Nzu, Traditional Remedy for Morning Sickness
Audience: Consumers, Obstetrical healthcare professionals
[Posted 12/31/2009] The Texas Department of State Health Services and FDA notified healthcare professionals and consumers, especially pregnant or breastfeeding women, to avoid consuming a product called “Nzu”, taken as a traditional remedy for morning sickness,because of the potential health risks from high levels of lead and arsenic, noted on laboratory analysis by Texas DSHS. Exposure to lead can result in a number of harmful effects, and a developing child is particularly at risk of effects on the brain and nervous system. Arsenic is a carcinogen, and excessive long-term exposure to it has been associated with a range of adverse health effects, including cancers of the urinary bladder, lung and skin. Nzu, which is sold at African specialty stores is also called Calabash clay, Calabar stone, Mabele, Argile and La Craie. It generally resembles balls of clay or mud and is usually sold in small plastic bags with a handwritten label identifying it as “Nzu” or “Salted Nzu.” Anyone who has been ingesting the product should contact their health care provider.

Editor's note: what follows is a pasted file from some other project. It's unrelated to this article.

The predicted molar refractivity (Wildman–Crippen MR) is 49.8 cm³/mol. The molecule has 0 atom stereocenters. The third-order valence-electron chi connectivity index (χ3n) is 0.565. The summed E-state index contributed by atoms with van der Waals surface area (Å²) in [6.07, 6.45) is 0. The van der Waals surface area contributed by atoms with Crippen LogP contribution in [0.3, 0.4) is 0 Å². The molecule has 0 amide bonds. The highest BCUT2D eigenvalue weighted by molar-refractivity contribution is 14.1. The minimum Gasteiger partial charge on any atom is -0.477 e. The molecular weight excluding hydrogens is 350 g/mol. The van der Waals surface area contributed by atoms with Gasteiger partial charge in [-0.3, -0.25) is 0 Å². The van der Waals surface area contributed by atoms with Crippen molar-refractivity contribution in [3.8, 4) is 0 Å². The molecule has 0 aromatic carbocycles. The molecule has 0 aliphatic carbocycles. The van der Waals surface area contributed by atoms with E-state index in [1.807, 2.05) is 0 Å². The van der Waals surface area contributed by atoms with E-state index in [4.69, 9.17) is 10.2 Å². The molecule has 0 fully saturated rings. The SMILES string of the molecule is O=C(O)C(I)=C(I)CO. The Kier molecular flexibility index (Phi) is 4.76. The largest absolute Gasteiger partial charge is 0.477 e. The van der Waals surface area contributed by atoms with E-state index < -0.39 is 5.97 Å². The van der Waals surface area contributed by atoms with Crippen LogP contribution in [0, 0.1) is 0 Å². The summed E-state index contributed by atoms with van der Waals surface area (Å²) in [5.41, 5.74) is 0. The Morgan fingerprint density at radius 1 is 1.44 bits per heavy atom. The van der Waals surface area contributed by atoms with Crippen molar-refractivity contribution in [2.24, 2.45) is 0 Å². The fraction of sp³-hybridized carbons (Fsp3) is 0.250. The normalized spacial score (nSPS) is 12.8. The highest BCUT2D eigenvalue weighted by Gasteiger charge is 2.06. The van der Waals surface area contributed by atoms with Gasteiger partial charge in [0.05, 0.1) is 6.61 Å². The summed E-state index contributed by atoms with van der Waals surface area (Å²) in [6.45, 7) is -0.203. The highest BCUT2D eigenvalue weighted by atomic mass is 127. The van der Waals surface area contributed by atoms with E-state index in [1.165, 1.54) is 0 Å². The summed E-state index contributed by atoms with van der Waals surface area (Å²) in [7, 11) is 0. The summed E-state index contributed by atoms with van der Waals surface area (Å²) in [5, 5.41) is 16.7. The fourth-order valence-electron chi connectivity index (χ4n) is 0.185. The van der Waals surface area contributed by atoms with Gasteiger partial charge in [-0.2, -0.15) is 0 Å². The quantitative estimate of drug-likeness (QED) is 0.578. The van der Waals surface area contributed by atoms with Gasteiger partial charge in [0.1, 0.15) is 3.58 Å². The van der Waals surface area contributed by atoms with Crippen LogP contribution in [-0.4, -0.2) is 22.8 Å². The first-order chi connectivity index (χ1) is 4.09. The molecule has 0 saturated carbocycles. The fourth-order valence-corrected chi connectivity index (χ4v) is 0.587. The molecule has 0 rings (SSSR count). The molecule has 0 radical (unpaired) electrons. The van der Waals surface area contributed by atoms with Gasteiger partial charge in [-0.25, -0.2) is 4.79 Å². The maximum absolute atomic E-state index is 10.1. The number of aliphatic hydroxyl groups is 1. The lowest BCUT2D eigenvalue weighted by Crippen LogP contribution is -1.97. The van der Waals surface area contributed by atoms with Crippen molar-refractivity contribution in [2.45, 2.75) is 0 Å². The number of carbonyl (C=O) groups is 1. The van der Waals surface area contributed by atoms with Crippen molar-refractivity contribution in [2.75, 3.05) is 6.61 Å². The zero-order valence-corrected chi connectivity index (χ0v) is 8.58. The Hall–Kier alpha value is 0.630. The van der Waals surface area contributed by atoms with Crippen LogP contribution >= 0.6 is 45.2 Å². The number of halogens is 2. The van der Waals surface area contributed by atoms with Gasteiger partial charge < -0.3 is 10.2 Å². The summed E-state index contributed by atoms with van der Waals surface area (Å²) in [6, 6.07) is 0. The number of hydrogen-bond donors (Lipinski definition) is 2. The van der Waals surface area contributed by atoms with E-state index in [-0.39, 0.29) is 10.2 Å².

Any adverse events that may be related to use should be reported to the FDA's MedWatch Safety Information and Adverse Event Reporting Program online [at www.fda.gov/MedWatch/report.htm], by phone 1-800-332-1088, or by returning the postage-paid FDA form 3500 [which may be downloaded from the MedWatch "Download Forms" page] by mail [to address on the pre-addressed form] or fax [1-800-FDA-0178].
[December 23, 2009 - Press Release - Texas Department of State Health Services]